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University students (N = 301) in Estonia, Morocco, and the United States read scenarios about various scheduled appointments and indicated the time at which a person arriving would be inappropriately early or inappropriately late. Participants also completed measures of time orientation, collectivism, and personality. Definitions of “on time” varied substantially across countries and across individuals but interacted in a regular fashion with specific features of appointments (e.g., the purpose of an appointment or the status of persons involved). Flexible definitions of “on time” were associated with youth, collectivist values, and a fatalistic orientation toward the present. Finally, definitions of “on time” were largely independent of personality traits. Taken as a whole, personal standards of punctuality appear to be best understood within a situational and sociocultural—rather than dispositional—framework.
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Journal of Cross-Cultural Psychology
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DOI: 10.1177/0022022110362746
2011 42: 482 originally published online 20 July 2010Journal of Cross-Cultural Psychology
Lawrence T. White, Raivo Valk and Abdessamad Dialmy
What Is the Meaning of ''on Time''? The Sociocultural Nature of Punctuality
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DOI: 10.1177/0022022110362746
What Is the
Meaning of “On Time”?
The Sociocultural Nature
of Punctuality
Lawrence T. White
, Raivo Valk
, and
Abdessamad Dialmy
University students (N = 301) in Estonia, Morocco, and the United States read scenarios about
various scheduled appointments and indicated the time at which a person arriving would be
inappropriately early or inappropriately late. Participants also completed measures of time
orientation, collectivism, and personality. Definitions of “on time” varied substantially across
countries and across individuals but interacted in a regular fashion with specific features of
appointments (e.g., the purpose of an appointment or the status of persons involved). Flexible
definitions of “on time” were associated with youth, collectivist values, and a fatalistic orientation
toward the present. Finally, definitions of “on time” were largely independent of personality
traits. Taken as a whole, personal standards of punctuality appear to be best understood within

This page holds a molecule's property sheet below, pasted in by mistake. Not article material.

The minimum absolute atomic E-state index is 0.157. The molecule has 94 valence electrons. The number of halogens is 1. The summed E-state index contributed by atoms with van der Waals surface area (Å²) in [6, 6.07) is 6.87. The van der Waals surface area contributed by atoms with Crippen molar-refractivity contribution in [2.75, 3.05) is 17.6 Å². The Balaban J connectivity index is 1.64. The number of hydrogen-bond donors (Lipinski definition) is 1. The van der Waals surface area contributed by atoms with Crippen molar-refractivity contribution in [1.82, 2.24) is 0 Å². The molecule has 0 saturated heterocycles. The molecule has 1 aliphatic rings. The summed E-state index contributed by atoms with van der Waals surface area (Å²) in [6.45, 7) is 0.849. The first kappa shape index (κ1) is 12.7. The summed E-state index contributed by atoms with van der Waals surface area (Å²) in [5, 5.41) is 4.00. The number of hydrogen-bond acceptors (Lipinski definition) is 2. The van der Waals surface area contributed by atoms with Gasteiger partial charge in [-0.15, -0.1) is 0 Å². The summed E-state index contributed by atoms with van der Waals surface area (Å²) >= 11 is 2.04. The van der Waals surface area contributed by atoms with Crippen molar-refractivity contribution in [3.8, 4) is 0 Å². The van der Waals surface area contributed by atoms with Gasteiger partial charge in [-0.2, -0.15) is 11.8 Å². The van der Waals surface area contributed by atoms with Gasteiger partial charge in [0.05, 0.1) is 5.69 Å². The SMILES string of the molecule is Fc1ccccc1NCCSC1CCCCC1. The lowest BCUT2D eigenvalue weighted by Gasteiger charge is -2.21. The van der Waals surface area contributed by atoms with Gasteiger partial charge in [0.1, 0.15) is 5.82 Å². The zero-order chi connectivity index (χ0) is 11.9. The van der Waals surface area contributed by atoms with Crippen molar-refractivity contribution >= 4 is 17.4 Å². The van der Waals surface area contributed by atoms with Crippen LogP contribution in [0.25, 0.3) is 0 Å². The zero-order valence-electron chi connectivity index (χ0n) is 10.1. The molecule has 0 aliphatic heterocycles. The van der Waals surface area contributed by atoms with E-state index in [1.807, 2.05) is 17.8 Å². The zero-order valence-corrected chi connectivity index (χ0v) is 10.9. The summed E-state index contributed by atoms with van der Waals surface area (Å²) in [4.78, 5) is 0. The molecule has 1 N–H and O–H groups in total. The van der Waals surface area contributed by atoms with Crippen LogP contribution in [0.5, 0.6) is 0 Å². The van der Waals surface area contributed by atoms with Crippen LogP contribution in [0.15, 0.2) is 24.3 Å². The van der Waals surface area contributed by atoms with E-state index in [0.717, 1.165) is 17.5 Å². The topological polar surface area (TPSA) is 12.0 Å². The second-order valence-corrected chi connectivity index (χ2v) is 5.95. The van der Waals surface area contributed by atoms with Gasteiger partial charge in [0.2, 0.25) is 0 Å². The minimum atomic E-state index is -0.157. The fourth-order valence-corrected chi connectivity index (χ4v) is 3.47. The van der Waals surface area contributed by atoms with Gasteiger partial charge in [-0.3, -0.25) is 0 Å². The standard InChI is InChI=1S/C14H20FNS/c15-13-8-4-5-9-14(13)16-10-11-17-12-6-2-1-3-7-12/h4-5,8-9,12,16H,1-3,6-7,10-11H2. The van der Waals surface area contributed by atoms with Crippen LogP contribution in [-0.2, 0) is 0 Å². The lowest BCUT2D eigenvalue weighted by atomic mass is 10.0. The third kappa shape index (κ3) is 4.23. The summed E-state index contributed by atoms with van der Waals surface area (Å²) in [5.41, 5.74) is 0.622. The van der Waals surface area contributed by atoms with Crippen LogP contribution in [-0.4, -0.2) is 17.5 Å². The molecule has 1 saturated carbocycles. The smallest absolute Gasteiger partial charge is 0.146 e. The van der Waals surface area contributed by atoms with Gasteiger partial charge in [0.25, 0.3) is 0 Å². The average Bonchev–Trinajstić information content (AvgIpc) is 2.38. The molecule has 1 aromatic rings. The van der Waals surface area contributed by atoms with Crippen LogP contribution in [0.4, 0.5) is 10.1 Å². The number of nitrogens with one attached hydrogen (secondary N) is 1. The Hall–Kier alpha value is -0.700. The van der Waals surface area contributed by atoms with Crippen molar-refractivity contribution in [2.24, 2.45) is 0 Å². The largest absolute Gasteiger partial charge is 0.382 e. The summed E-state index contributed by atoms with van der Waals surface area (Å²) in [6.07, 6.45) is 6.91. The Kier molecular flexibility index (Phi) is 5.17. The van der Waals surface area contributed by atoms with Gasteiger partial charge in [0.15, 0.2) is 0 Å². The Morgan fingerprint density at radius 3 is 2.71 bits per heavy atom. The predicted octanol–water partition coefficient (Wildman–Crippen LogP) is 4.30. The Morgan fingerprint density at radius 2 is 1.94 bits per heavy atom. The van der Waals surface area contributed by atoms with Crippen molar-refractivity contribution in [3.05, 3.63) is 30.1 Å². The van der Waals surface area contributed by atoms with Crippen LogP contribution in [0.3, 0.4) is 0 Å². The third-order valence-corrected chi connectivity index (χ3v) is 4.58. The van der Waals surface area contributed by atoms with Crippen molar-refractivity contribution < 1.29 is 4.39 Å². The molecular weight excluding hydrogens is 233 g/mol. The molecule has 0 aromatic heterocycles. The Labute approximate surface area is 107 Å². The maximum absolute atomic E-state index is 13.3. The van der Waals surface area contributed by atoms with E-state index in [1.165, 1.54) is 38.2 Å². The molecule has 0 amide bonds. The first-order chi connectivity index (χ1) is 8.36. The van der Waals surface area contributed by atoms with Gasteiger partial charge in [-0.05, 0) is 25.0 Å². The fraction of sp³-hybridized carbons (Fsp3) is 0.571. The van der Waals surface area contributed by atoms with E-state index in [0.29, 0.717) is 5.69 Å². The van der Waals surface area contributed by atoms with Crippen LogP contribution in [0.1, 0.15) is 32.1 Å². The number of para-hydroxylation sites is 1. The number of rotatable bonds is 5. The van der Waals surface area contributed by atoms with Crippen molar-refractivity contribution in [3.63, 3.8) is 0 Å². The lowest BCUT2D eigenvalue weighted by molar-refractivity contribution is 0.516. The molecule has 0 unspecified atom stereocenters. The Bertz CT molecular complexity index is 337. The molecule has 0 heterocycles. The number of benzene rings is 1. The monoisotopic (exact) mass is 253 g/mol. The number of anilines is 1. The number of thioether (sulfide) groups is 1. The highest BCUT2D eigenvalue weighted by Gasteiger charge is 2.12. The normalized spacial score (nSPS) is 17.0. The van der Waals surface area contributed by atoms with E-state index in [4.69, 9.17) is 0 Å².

a situational and sociocultural—rather than dispositional—framework.
punctuality, culture, norms, time orientation, Estonia, Morocco
I daresay their kind don’t set much store by punctuality.
—Uncle Vernon Dursley, as he waits for a family of wizards to arrive,
in Harry Potter and the Goblet of Fire (Rowling, 2000, p. 42)
Social scientists, business travelers, and others frequently report that different cultural groups
have different norms or practices regarding punctuality. Some of these “time frames” are well
known. In Anglo time, time is money and punctuality is highly valued. Mañana (Spanish for
tomorrow, or literally morning) refers to a Latin American time frame in which “the business of
today is put off until tomorrow” (Epstein, 1977, p. 52). In Navajo Indian time, meetings typically
begin 1 hour or more after the stated time (Hopkins, 2006). Mormons in Utah “have developed
promptness to a degree that is unknown in the rest of the country” (Hall, 1959/1981, p. 143) and,
in traditional areas of the southern United States, there is little need to apologize for being early or
Beloit College, Beloit, WI, USA
University of Tartu, Tartu, Estonia
Mohamed V University, Rabat, Morocco
Corresponding Author:
Lawrence T. White, Department of Psychology, Beloit College, 700 College Street, Beloit, WI 53511, USA
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White et al. 483
late because there is “a greater permissible spread, or a wider range of deviation from the point”
(p. 161). CPT or colored people’s time is an expression used primarily by African Americans to